User currently offlineUSAIRWAYS321 From , joined Dec 1969, posts, RR:
Reply 17, posted (3 years 2 months 23 hours ago) and read 12362 times:

Quoting soon7x7 (Reply 14):
Why the anti media rhetoric?...they are journalists just embellishing drek level news...that's what they do...they were not schooled in aviation and its complexities. While some meteorologists on the TV channels are pilots...they do not cover breaking news. Perhaps they should run their copy by the A/net moderators before running stories?

Very quick, simple research would result in the media conveying the correct terminology. Either they consistently can't be bothered, or prefer to be wrong for a more sensational story, resulting in better ratings. I suspect it varies by media outlet, but either way, our gripes are certainly legitimate.


User currently offlinemoose135 From , joined Dec 1969, posts, RR:
Reply 18, posted (3 years 2 months 23 hours ago) and read 12264 times:

Quoting Aloha717200 (Reply 15):
Calling a ramp a runway is, believe it or not, a fairly serious mistake because of what it entails.

And if a news story said "Truck collides with airplane on ramp..." almost everyone in the general public (you know, the 99.999% of people who aren't aviation enthusiasts) would wonder how an airplane goes up a ramp, and what it does when it gets to the top...


User currently offlineA346Dude From , joined Dec 1969, posts, RR:
Reply 19, posted (3 years 2 months 23 hours ago) and read 12264 times:

Quoting Independence76 (Reply 3):
What regulations and procedures are in place that can be implemented or should have stopped a vehicle (especially a fuel truck) getting this close to the active runway?

Vehicles (yes, even fuel trucks) regularly need to cross runways to access different areas of an airport. That being said I am not familiar with the layout at BWI so maybe it's not necessary there.

[Edited 2011-10-23 20:26:23]

User currently offline747fan From , joined Dec 1969, posts, RR:
Reply 20, posted (3 years 2 months 23 hours ago) and read 11999 times:

Yikes, I wonder exactly where this occurred. If it was during pushback or taxi-in, at least some of the blame would go to the wingwalker(s).
As a side note, anybody driving out on the ramp needs to give way to all aircraft. If an aircraft is ready for pushback with its anti-collision lights on, then you're supposed to stop & wait until its out of the way. So I'm curious as to why these procedures weren't being followed (I know on a busy ramp such as WN's at BWI it can be hectic) or why the wingwalker(s) wasn't doing his/her job.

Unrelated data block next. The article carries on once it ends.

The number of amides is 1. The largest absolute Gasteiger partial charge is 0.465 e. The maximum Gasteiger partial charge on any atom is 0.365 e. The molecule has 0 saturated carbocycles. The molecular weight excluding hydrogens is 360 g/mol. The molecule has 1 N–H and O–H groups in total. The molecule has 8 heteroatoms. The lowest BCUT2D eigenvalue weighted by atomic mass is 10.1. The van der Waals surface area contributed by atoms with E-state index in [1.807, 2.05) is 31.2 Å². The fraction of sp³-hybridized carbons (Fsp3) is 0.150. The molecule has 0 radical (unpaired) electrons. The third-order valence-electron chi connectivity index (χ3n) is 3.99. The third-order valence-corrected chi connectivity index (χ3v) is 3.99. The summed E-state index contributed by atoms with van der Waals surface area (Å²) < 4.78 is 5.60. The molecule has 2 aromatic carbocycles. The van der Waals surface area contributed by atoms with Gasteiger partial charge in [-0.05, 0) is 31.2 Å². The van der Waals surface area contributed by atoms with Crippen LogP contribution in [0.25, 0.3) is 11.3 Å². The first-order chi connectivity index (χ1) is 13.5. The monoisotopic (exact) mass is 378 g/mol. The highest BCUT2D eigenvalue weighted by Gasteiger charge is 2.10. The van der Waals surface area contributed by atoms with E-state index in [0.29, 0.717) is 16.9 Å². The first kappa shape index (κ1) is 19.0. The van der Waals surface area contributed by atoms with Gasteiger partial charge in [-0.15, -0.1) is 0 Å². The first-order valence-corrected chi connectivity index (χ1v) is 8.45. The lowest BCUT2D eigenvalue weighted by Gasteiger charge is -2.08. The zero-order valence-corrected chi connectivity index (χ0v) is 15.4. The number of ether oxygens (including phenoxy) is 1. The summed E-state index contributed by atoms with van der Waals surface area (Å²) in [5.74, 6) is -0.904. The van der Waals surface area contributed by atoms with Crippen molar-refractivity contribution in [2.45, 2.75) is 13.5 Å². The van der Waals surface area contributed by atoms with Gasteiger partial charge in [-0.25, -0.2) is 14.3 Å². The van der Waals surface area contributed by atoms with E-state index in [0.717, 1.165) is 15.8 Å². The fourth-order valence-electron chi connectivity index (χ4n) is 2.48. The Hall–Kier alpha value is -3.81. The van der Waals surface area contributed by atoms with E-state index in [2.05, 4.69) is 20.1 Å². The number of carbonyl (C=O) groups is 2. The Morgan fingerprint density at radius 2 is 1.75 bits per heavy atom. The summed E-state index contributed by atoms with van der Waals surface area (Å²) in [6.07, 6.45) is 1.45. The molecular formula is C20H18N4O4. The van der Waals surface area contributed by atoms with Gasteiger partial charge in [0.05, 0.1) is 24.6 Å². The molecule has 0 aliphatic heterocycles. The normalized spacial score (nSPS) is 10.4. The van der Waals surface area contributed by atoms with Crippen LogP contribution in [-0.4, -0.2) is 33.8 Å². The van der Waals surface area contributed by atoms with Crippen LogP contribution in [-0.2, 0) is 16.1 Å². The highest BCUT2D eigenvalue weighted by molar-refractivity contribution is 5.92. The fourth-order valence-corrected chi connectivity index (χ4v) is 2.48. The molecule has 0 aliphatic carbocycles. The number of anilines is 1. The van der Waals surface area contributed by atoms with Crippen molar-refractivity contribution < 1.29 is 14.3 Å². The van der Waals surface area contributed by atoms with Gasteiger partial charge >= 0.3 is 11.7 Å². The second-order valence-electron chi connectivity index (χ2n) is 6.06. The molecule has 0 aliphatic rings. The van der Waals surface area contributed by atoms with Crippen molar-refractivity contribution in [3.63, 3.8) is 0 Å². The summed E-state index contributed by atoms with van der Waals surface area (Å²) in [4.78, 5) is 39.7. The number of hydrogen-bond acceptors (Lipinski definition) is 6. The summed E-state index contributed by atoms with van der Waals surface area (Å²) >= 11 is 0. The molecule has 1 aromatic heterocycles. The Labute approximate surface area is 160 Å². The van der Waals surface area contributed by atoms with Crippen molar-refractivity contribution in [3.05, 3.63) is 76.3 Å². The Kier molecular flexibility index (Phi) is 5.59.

Earlier this year at my station (SDF), we had an AA MD-80 hit a fuel truck. I wasn't there, but apparently it was being towed from one of our hardstands to a gate, which is something we never do. Long story short, the airplane was being towed one way & the wingwalker was going the other way. And then, BAM.. Thankfully nobody was in the fuel truck as it got hit & was wedged in pretty good underneath the wing.

[Edited 2011-10-23 20:50:09]

User currently offlineha763 From , joined Dec 1969, posts, RR:
Reply 21, posted (3 years 2 months 22 hours ago) and read 11428 times:
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Quoting A346Dude (Reply 19):

Vehicles (yes, even fuel trucks) regularly need to cross runways to access different areas of an airport.

It is not common for most vehicles to operate in aircraft movement areas, which includes runways and taxiways. In the U.S. you have to meet certain requirements in order to cross the line between the ramp and aircraft movement areas. The main requirement is that you have to be in constant communication with ATC. Just like with aircraft, you have to get clearance from ATC to move in the aircraft movement area.

All airports have marked roadways and perimeter roads to allow vehicles to move around the airport without crossing into the aircraft movement areas.